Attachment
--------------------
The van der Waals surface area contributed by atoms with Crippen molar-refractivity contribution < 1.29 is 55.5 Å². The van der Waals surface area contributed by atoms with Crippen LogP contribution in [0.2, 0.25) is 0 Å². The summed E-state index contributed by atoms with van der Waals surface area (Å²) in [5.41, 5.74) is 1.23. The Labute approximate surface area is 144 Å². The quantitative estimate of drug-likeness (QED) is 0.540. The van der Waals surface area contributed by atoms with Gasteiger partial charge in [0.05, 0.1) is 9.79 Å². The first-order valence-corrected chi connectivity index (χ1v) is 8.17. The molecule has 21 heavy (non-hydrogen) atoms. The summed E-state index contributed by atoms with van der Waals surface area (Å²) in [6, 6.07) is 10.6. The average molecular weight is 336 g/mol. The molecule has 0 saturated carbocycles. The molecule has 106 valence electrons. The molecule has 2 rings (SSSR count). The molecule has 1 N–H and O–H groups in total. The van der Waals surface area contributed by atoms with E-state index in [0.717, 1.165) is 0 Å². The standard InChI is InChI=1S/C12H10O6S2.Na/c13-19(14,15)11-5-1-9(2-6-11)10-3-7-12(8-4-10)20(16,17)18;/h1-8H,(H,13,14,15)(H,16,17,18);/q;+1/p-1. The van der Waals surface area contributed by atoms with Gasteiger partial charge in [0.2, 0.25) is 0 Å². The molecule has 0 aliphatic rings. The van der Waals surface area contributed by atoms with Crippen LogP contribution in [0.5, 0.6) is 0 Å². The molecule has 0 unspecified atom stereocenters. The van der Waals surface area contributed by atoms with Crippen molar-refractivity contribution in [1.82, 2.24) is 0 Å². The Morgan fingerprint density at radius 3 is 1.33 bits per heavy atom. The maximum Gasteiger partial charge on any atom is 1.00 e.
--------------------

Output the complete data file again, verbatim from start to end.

The van der Waals surface area contributed by atoms with Crippen molar-refractivity contribution < 1.29 is 55.5 Å². The van der Waals surface area contributed by atoms with Crippen LogP contribution in [0.2, 0.25) is 0 Å². The summed E-state index contributed by atoms with van der Waals surface area (Å²) in [5.41, 5.74) is 1.23. The Labute approximate surface area is 144 Å². The quantitative estimate of drug-likeness (QED) is 0.540. The van der Waals surface area contributed by atoms with Gasteiger partial charge in [0.05, 0.1) is 9.79 Å². The first-order valence-corrected chi connectivity index (χ1v) is 8.17. The molecule has 21 heavy (non-hydrogen) atoms. The summed E-state index contributed by atoms with van der Waals surface area (Å²) in [6, 6.07) is 10.6. The average molecular weight is 336 g/mol. The molecule has 0 saturated carbocycles. The molecule has 106 valence electrons. The molecule has 2 rings (SSSR count). The molecule has 1 N–H and O–H groups in total. The van der Waals surface area contributed by atoms with E-state index in [0.717, 1.165) is 0 Å². The standard InChI is InChI=1S/C12H10O6S2.Na/c13-19(14,15)11-5-1-9(2-6-11)10-3-7-12(8-4-10)20(16,17)18;/h1-8H,(H,13,14,15)(H,16,17,18);/q;+1/p-1. The van der Waals surface area contributed by atoms with Gasteiger partial charge in [0.2, 0.25) is 0 Å². The molecule has 0 aliphatic rings. The van der Waals surface area contributed by atoms with Crippen LogP contribution in [0.5, 0.6) is 0 Å². The molecule has 0 unspecified atom stereocenters. The van der Waals surface area contributed by atoms with Crippen molar-refractivity contribution in [1.82, 2.24) is 0 Å². The Morgan fingerprint density at radius 3 is 1.33 bits per heavy atom. The maximum Gasteiger partial charge on any atom is 1.00 e.